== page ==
I who came to Latin America intrigued by its history and its mix of cultures and origins, I found in Edu a host that happened to be the perfect incarnation of that diversity. Afro-peruvian father, sino-chilean mother. I asked which culture he identified himself with most. Which is a stupid question, I guess. Or maybe it isn’t, as the answer will differ from one person to another. But I should have known better. People ask me if I feel more Flemish or Walloon all the time. And I do hate that question. Because it implies that you have to choose, that you can’t but feel a little bit more attached to one part of your identity than the other. As if a parent should love one of his children more than the other. It’s never a question of how much. It’s a question of “how”. Origins, as religion, culture, education, etc. are different components of one and the same person. Why should you identify with only one of them? And why do people feel the need to place their peers under one of these identities only, instead of accepting the complexity of it?
I have been fascinated by the question of identity for some years now. Maybe even since I was a teenager, when my father stated that I had a problem with my cultural identity. My friends in Wallonia would call me “La Flamande” – the Flemish one. Some of them even use my Flemish diminutive “Saartje”, meaning “Little Sarah”. In Flanders, on the contrary, they would see me as the Walloon. In both cases, I was made aware of the fact that I was different. Not that I was excluded. However, I sometimes was “de facto” put aside when not sharing the same cultural references and, therefore, not being able to understand or to participate in a conversation. Sometimes it led to frustration but, often, I found it nice to have something that the others didn’t have. That made me unique. Not realizing at the time that everyone else is also unique, each in his own way.
My reference, when it comes to discussing cultural identity – leaving the very philosophical and essential question of “who am I” aside – is a book written by Amin Maalouf and titled “In the Name of Identity” – “Les identités meurtrières” in French – in which he states that humanity is made of particular cases, that life itself creates differences and that everyone is complex, unique and irreplaceable. It doesn’t take a genius to see that, of course, and the book has a much more in-depth approach of the question but, nevertheless, as simple as the statement sounds, people tend to forget about it and by declaring that someone is “French”, “Mexican”, “Muslim”, “Orthodox” or “Scottish” think they have said it all, that that alone suffices to explain how a person thinks or acts.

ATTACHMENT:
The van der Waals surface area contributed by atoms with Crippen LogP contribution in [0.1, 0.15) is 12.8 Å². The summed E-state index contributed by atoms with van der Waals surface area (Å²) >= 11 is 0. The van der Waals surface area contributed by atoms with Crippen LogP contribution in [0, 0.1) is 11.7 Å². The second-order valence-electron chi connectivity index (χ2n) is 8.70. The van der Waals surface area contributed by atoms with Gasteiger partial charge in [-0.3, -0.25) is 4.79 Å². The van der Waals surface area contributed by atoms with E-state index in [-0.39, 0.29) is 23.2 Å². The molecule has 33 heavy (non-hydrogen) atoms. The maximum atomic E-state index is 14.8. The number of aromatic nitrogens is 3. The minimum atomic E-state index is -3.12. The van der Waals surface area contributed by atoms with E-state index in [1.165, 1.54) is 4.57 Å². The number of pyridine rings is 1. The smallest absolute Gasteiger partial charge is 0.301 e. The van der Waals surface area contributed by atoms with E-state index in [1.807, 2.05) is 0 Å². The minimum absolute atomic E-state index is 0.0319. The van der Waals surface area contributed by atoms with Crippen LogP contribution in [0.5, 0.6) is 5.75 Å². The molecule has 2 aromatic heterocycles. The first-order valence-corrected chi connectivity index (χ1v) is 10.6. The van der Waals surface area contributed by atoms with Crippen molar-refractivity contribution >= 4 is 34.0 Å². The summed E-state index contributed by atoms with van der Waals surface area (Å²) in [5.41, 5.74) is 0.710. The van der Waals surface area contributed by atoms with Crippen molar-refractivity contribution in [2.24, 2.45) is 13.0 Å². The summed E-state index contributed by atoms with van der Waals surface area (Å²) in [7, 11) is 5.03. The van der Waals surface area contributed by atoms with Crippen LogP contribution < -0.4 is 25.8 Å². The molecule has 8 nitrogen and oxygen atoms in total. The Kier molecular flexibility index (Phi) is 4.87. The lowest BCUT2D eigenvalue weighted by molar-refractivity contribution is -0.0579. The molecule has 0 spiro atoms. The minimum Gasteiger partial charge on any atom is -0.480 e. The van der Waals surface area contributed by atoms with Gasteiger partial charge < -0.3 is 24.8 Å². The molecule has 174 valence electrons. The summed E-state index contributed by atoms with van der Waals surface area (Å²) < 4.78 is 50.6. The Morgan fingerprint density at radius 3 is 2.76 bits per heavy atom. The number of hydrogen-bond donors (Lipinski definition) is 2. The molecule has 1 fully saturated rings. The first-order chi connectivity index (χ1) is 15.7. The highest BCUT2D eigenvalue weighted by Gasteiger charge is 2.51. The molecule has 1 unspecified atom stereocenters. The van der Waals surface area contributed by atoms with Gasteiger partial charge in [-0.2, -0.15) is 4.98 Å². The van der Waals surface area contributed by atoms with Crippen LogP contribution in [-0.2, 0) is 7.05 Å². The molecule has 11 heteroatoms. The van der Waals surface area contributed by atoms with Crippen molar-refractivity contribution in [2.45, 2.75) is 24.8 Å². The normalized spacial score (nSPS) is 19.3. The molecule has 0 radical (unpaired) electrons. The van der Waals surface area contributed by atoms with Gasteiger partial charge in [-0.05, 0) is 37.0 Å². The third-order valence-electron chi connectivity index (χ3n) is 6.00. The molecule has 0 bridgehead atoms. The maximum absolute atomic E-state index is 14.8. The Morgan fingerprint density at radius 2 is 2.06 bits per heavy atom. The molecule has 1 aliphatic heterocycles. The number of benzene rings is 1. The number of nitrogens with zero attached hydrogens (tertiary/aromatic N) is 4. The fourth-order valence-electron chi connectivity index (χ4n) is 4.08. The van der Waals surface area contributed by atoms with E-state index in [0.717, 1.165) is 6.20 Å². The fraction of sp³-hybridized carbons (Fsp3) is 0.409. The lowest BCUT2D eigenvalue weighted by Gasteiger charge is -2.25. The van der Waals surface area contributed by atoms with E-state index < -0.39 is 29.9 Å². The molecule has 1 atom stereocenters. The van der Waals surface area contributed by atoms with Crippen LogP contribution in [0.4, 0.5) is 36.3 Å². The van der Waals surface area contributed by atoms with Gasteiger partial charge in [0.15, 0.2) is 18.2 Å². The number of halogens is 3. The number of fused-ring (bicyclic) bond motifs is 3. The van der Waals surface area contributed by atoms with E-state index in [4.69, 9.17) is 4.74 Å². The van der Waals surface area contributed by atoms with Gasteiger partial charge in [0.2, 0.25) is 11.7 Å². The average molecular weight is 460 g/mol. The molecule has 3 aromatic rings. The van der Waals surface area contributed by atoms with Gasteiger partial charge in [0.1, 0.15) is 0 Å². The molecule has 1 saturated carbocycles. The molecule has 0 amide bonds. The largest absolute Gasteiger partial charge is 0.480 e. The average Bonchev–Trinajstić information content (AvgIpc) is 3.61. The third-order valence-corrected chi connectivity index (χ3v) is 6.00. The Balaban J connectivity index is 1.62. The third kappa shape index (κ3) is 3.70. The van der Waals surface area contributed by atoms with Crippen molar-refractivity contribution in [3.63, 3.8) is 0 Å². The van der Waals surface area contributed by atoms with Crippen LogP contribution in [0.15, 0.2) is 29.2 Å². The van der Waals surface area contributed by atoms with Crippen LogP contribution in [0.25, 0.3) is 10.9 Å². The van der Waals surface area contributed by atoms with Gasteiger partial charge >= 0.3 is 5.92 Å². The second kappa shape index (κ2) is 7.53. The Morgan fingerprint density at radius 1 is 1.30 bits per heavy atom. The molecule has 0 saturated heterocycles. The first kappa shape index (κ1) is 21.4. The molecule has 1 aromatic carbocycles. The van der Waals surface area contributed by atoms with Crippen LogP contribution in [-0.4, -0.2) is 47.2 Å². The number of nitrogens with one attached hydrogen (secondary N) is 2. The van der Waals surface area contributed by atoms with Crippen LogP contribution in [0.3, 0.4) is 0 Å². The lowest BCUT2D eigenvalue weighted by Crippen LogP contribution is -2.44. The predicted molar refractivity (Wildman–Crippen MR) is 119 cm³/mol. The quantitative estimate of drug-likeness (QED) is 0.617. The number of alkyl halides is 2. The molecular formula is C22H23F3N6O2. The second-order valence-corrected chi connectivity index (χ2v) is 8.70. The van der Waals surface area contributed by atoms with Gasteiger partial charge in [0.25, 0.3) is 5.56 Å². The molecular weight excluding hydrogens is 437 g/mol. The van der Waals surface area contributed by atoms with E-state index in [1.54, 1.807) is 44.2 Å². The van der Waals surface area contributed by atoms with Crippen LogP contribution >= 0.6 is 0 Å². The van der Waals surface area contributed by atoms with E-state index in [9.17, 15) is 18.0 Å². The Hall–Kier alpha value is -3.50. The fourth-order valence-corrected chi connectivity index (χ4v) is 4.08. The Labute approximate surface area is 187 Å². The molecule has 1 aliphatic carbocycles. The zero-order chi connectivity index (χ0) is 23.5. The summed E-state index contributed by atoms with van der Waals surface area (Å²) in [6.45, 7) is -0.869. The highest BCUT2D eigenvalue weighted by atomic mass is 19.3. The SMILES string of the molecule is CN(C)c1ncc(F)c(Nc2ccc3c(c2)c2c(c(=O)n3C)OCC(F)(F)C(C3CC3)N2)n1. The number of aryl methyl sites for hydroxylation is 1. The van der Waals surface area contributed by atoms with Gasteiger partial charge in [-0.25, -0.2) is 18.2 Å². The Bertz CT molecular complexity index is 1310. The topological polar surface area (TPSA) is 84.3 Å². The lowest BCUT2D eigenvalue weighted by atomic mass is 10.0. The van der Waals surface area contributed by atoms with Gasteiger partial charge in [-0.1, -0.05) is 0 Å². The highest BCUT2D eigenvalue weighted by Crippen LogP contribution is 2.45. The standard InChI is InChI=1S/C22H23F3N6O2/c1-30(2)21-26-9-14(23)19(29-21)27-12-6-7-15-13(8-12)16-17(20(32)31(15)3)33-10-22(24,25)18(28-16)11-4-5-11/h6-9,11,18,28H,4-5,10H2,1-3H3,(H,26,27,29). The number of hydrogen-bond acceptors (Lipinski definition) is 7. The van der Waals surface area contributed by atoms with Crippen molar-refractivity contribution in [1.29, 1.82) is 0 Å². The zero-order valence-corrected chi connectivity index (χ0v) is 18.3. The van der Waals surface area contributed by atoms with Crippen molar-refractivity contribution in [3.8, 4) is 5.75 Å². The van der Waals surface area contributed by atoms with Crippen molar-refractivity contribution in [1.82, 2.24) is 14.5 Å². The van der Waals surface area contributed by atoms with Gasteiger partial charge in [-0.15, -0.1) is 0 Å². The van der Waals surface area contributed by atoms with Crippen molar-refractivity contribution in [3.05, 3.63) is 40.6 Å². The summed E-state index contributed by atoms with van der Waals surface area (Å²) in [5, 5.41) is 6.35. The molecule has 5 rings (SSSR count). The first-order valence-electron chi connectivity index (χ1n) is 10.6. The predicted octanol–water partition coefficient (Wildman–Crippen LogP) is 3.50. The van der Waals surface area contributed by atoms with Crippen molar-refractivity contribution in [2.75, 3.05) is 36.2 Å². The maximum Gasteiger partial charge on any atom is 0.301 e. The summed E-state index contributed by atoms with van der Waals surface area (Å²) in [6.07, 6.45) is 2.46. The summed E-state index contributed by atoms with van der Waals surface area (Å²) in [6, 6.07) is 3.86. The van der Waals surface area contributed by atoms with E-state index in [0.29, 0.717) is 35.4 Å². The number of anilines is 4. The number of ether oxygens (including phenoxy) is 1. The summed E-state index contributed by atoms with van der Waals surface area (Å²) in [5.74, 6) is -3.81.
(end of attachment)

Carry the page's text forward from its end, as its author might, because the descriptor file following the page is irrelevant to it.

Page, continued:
All in all, I guess that with this constant interrogation about how one can define oneself, it is no wonder that I ended up working for a company that specializes in identification, which condenses in a digital file or a document the strict essential information about a person, so that he or she can be recognized by others. Although this has, of course, nothing to do with who people truly are. This cannot be put on paper, can never be thoroughly explained. That can only be experienced. What you share are always only tiny bits of a very complex entity.
Part of me feels Walloon, another part Flemish. Then again I live in Brussels and feel attached to the idea of Belgium. I also identify with the rest of European countries, with whom Belgians share a common history – we have been occupied by most of them. Sometimes, though, I feel closer to an African or a South American than to my neighbours or people I have known since I was a child.
In his book, Amin Maalouf quotes the French historian Marc Bloch: ”Men are more the sons of their times than of their fathers”. I have often felt that. So, most of the time, I will claim to be a “world citizen”. I will bear my differences up high while trying to find, inside others, what is bringing us close to each other rather than what will set us apart.
Philosophy generally makes you hungry or thirsty – or is it the other way round and do you get philosophical when gathered around a meal or a drink? In any case, I ended my stay in Lima by completing my culinary discovery of the city. And tried to share some of my own talents in the kitchen. Which are not very extended, I have to admit. In any case, I can hardly say that what Edu got served that day was a perfect example of refined Belgian cuisine. Rather an original mix of recipes I once tried and thought I could make with the local ingredients. I am not always sure I am doing people a favour when grasping pots and pans. A guest once told me that I had served him the most original dinner ever. Not the best one but the most original one for sure. Not sure what I needed to make out of that comment. Creativity vs. talent: 1 – 0.